A new study from Johns Hopkins may hold the key to unlocking a revolutionary form of cancer treatment.
The research team discovered that cancer hides in cells, making it difficult for your immune system to track it down and slow its progress. They found that a set of genes can open up the cell, expose the cancer, and allow your immune system to get in and clean up the mess.
To date, immune therapy has had little success treating prevalent cancers like breast, ovarian, and colorectal. The immune system can’t penetrate cells in order to attack the cancer, allowing the cancer to further develop and spread to surrounding cells. However, the research team says they’ve discovered that certain genes are repressed through what are known as “epigenetic changes.” Epigenetic changes refer to modifications that alter the way genes function, while leaving the DNA sequence completely intact.
The team was able to reverse these epigenetic changes using a drug already approved by the FDA. The result was that cancer was essentially forced out of hiding, creating an easy target for immune treatments it would have previously evaded. Because of this development, it’s likely immune therapy will work as an effective treatment for breast, colorectal, and ovarian cancers.
Researchers treated 63 cancer strains (26 breast, 14 colorectal, and 23 ovarian) with AZA, an immunosuppressive drug that’s approved for myelodysplastic syndrome (myelodysplastic syndrome is a type of cancer where bone marrow does not make enough healthy blood cells and there are abnormal cells found in the marrow).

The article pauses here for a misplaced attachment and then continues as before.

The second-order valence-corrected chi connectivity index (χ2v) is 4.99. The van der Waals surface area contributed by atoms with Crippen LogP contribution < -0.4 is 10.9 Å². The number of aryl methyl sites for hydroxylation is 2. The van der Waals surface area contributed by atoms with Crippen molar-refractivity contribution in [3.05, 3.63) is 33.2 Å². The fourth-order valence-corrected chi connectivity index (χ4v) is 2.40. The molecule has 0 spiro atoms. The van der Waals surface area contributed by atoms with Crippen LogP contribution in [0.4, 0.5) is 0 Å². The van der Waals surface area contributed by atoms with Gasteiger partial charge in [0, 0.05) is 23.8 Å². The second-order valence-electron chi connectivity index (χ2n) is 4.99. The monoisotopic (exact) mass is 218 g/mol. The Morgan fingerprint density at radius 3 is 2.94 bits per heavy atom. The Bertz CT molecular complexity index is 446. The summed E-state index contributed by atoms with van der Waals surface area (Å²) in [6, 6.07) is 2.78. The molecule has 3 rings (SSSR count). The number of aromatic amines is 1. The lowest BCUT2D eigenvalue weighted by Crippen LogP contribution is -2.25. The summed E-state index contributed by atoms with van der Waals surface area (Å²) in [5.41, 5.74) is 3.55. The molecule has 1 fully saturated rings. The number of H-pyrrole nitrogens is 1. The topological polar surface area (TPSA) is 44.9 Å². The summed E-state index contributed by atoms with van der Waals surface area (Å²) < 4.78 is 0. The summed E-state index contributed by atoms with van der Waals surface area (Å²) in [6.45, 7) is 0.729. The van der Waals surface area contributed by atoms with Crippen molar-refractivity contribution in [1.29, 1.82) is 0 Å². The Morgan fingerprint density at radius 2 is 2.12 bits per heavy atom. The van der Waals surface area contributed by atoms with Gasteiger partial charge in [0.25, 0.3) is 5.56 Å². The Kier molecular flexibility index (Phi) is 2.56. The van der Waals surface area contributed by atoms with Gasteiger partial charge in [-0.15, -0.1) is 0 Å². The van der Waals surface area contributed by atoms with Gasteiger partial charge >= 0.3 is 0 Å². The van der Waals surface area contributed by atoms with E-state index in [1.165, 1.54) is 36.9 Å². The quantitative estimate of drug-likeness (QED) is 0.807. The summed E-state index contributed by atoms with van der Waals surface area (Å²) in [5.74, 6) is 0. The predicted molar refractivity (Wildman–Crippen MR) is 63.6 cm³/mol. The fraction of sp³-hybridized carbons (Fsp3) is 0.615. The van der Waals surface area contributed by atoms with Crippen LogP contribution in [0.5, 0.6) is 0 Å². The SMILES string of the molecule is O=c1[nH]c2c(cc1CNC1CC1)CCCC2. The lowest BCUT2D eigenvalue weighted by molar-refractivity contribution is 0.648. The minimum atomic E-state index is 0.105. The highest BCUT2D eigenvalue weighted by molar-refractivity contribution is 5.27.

AZA removes the gateway to certain genes so necessary processes can take place.
They noticed the AZA worked on cancerous cells by opening up the gates around them and exposing them. The immune system pathways were suppressed in roughly half of the ovarian cases, 40% of the colorectal and 30% of the breast cases, meaning a certain individual’s genetics may allow them to be better candidates for immune treatment.
Because the results seemed to identify certain genes in some individuals that will respond to AZA treatment, there is still work to do. However, the individuals who are compatible with immune treatment appear to have the most to gain. Determining whether someone is fit for such treatment would likely be conducted through a simple blood test.
So far, AZA treatment has worked on cancer cells cultivated in a lab, so human trials are required for a better idea of its effectiveness. That being said, one of the lead researchers on the team recently began a small human trial using lung cancer victims. She reports early results are positive.
What makes this discovery so interesting is that it provides alternative therapy for cancers that are typically difficult to treat. Chemotherapy is often used to combat these forms of cancer, but the problem is that chemo only works for a limited time. For example, chemo is typically used following breast cancer treatment in order to lower the risk of the same cancer reappearing. It’s not a cure for breast cancer. Rather, it’s used as a way to suppress growth or send it into remission. This new development, using AZA, can hopefully cure the cancer so it is not a future concern.
Any news regarding a potential new cancer treatment is good news. This development is worth keeping an eye on because it might just change the game.
“Common Cancers Evade Detection by Silencing Parts of Immune System Cells,” Science Daily web site, March 4, 2014; http://www.sciencedaily.com/releases/2014/03/140304154523.htm, last accessed March 12, 2014.